Malte Landwehr: At the moment, I see the biggest traffic potential coming from Featured Snippets. And the largest potential traffic killers are, for me, currently the integrations that Google displays in some countries for job, hotel and flight searches. These aren‘t just often extremely large, in terms of how much space on the search results page they occupy, they also do a very good job of meeting the needs of the searcher. The following example shows how the entire sidebar for the search query “orleans hotel” is filled with hotel offers, hotel evaluations and events.

13. Do you have any recommended reading for someone looking to find out more about Featured Snippets?

Malte Landwehr: I recommend the following posts from this blog:

14. How can I influence the contents of the Knowledge Panels and answer boxes that Google provides, when the data that is drawn from the Knowledge Graph?

Marcus Pentzek: Google pulls data from various different sources. If we are talking about information related to your company, then Google will take information from the company website and from Google My Business. So this data should always be marked up well. For more general information, Google likes to take data from Wikipedia or uses data that it accumulated by purchasing the open-source knowledge platform, Freebase.

15. How does Google choose which websites to rank for SERP features? Do I stand a chance with my small website?

Malte Landwehr: Small websites definitely stand a chance. For Featured Snippets, in particular, the longtail opportunities are gigantic. This is because, to rank for SERP Features, the content always has to be available in the appropriate format (image, video, data mark-up etc.)

Marcus Pentzek: If data have the appropriate mark-up, then small websites also have a good chance of appearing in Google’s various SERP features. This includes mark-up in line with, e.g. for Rich Snippets, and structuring data in a way that Google can easily understand it, e.g. through the use of tables and lists.

16. Which structured mark-up works best?

Marcus Pentzek: Google is happy to accept JSON-LD. A good rule of thumb is: The better you structure your website with and HTML mark-up, the easy it is for Google to understand your content and to reward you with position in additional SERP Features.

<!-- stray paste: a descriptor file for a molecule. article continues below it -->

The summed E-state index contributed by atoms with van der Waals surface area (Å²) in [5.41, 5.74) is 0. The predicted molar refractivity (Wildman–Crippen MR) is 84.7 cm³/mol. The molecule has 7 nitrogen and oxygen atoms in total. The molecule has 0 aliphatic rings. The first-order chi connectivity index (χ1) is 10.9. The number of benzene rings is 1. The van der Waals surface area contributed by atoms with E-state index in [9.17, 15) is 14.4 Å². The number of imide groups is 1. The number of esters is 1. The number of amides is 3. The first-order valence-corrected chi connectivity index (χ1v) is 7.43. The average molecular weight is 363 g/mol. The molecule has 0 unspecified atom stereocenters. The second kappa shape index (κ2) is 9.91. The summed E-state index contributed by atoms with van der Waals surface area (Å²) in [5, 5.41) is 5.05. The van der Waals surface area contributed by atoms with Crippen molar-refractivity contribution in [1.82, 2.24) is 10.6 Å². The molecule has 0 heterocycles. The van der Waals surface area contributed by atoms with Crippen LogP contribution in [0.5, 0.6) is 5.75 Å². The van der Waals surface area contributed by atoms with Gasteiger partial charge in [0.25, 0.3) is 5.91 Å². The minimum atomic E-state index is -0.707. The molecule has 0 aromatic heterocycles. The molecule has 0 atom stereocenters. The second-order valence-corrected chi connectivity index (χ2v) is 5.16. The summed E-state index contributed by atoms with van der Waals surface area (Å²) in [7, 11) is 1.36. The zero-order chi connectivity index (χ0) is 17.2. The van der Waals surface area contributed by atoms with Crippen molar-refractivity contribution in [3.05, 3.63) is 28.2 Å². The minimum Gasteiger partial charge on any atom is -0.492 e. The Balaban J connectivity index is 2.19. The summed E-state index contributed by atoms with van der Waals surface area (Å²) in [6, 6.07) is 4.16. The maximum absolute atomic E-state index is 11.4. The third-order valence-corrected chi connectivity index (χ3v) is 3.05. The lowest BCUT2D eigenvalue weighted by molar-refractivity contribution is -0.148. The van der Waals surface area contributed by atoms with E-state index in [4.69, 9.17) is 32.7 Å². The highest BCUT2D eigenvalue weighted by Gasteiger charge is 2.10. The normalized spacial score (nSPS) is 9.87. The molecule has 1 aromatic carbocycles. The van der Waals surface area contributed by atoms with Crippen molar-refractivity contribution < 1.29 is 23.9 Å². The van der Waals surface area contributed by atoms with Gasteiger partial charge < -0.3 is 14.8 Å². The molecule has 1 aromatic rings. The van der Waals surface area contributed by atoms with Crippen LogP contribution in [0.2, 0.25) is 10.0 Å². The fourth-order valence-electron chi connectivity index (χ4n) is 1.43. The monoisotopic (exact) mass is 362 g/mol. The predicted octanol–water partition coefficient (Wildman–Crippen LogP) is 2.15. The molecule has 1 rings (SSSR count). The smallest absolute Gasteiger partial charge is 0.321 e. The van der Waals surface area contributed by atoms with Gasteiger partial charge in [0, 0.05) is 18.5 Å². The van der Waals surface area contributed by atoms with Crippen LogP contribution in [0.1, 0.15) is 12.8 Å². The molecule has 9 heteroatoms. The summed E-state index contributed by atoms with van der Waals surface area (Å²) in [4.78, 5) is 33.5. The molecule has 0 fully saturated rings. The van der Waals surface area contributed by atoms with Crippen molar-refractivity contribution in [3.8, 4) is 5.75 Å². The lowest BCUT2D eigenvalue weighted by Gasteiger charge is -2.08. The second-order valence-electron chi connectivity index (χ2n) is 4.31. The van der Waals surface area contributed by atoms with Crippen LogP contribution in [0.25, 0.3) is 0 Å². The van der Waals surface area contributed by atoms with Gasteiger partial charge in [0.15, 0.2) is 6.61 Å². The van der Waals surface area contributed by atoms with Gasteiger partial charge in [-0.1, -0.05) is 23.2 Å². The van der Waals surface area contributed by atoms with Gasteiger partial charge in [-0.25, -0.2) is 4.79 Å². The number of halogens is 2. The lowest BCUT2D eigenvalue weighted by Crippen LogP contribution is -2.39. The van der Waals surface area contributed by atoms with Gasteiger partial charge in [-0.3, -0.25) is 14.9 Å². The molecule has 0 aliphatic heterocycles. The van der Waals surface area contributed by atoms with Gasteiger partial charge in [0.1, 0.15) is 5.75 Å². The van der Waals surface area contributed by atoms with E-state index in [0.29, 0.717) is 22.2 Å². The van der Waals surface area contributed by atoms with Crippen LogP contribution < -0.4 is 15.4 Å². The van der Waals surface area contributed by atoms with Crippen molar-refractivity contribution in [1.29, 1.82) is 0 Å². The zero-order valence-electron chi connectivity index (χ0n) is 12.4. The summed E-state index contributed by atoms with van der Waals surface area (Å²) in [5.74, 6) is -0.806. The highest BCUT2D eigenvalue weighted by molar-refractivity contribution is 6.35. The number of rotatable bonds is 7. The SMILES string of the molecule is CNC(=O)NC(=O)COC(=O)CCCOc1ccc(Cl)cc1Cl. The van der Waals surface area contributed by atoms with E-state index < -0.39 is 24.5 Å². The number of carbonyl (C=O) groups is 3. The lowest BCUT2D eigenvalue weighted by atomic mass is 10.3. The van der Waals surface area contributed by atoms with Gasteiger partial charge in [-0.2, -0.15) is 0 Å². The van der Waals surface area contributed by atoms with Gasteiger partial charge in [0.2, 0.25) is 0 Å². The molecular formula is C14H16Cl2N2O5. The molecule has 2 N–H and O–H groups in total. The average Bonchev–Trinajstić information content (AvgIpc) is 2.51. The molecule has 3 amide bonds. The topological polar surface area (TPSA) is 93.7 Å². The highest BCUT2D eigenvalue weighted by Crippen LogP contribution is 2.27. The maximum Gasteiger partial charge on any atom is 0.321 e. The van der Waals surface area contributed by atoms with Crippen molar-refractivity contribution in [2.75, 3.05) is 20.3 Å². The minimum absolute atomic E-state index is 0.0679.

17. Which SERP-Features do other search engines like Bing and Baidu have?

Marcus Pentzek: On Baidu, around half of all search results include an image integrated into the snippet. This is pulled by Baidu from the ranking website, which makes image SEO particularly important. Structured data from, however, isn’t read automatically by Baidu, but it can be added in the Baidu Webmaster Tools.

Malte Landwehr: Bing has developed an exciting solution to one of the problems of Featured Snippets. Its so-called “Perspectives from the Web” presents two opposing arguments, meaning that effectively two websites are ranking on position zero.

18. How can I get my website ranking in the news listings?

Marcus Pentzek: The SERP Feature “News Listings” is filled with results from Google News. This means that Publishers have to be registered with Google News to appear in the News Listings.

For Google news, an important criteria is how up-to-date information is. If there has been a recent development in one of my relevant topics, then this should be covered on my website – ideally with a new article.

19. How can I appear with images and prices in the product listings?

Marcus Pentzek: This used to be done with Google’s free service, Froogle, that let merchants list their products for free. In 2013, the service became pay-only and was renamed Google Shopping. Now merchants can participate in an auction (via comparison shopping services) to have their products appear in the shopping units.

Interested in doing your own analysis?

If you would like to use the Searchmetrics Research Cloud to analyze the SERP Features that matter for your website, then get started here:


Analyze your SERP Features!